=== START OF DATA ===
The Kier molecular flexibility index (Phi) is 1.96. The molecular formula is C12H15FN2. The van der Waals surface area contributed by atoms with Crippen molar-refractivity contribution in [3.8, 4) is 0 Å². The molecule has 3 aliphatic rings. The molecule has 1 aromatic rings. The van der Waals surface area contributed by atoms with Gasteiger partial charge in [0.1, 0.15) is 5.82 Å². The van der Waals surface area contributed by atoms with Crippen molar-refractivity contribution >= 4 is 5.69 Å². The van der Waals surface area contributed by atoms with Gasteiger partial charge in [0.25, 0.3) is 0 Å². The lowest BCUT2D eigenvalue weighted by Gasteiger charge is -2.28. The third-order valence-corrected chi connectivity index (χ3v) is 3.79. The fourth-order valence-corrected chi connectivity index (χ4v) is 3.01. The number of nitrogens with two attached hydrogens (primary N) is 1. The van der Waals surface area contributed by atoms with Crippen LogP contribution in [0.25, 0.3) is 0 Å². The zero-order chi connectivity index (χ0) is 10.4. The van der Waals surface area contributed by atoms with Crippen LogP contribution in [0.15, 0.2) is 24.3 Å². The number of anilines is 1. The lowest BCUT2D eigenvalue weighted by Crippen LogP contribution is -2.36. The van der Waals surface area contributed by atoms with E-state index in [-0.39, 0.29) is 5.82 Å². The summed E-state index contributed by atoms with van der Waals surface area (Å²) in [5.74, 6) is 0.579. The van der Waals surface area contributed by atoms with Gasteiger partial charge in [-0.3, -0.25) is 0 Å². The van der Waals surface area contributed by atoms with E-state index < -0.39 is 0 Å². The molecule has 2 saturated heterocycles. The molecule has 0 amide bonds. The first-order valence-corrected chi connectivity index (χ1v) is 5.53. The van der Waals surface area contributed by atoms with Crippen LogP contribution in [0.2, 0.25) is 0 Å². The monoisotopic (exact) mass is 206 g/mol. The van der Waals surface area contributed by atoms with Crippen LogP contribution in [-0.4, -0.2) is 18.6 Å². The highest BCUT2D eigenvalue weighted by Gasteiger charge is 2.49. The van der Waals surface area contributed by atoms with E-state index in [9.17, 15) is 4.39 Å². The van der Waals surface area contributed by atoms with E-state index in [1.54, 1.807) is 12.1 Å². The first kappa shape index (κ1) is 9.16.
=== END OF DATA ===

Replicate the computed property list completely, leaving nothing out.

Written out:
The Kier molecular flexibility index (Phi) is 1.96. The molecular formula is C12H15FN2. The van der Waals surface area contributed by atoms with Crippen molar-refractivity contribution in [3.8, 4) is 0 Å². The molecule has 3 aliphatic rings. The molecule has 1 aromatic rings. The van der Waals surface area contributed by atoms with Gasteiger partial charge in [0.1, 0.15) is 5.82 Å². The van der Waals surface area contributed by atoms with Crippen molar-refractivity contribution >= 4 is 5.69 Å². The van der Waals surface area contributed by atoms with Gasteiger partial charge in [0.25, 0.3) is 0 Å². The lowest BCUT2D eigenvalue weighted by Gasteiger charge is -2.28. The third-order valence-corrected chi connectivity index (χ3v) is 3.79. The fourth-order valence-corrected chi connectivity index (χ4v) is 3.01. The number of nitrogens with two attached hydrogens (primary N) is 1. The van der Waals surface area contributed by atoms with Crippen LogP contribution in [0.25, 0.3) is 0 Å². The zero-order chi connectivity index (χ0) is 10.4. The van der Waals surface area contributed by atoms with Crippen LogP contribution in [0.15, 0.2) is 24.3 Å². The number of anilines is 1. The lowest BCUT2D eigenvalue weighted by Crippen LogP contribution is -2.36. The van der Waals surface area contributed by atoms with E-state index in [-0.39, 0.29) is 5.82 Å². The summed E-state index contributed by atoms with van der Waals surface area (Å²) in [5.74, 6) is 0.579. The van der Waals surface area contributed by atoms with Gasteiger partial charge in [-0.3, -0.25) is 0 Å². The van der Waals surface area contributed by atoms with E-state index < -0.39 is 0 Å². The molecule has 2 saturated heterocycles. The molecule has 0 amide bonds. The first-order valence-corrected chi connectivity index (χ1v) is 5.53. The van der Waals surface area contributed by atoms with Crippen LogP contribution in [0.2, 0.25) is 0 Å². The monoisotopic (exact) mass is 206 g/mol. The van der Waals surface area contributed by atoms with Crippen LogP contribution in [-0.4, -0.2) is 18.6 Å². The highest BCUT2D eigenvalue weighted by Gasteiger charge is 2.49. The van der Waals surface area contributed by atoms with E-state index in [9.17, 15) is 4.39 Å². The van der Waals surface area contributed by atoms with E-state index in [1.54, 1.807) is 12.1 Å². The first kappa shape index (κ1) is 9.16.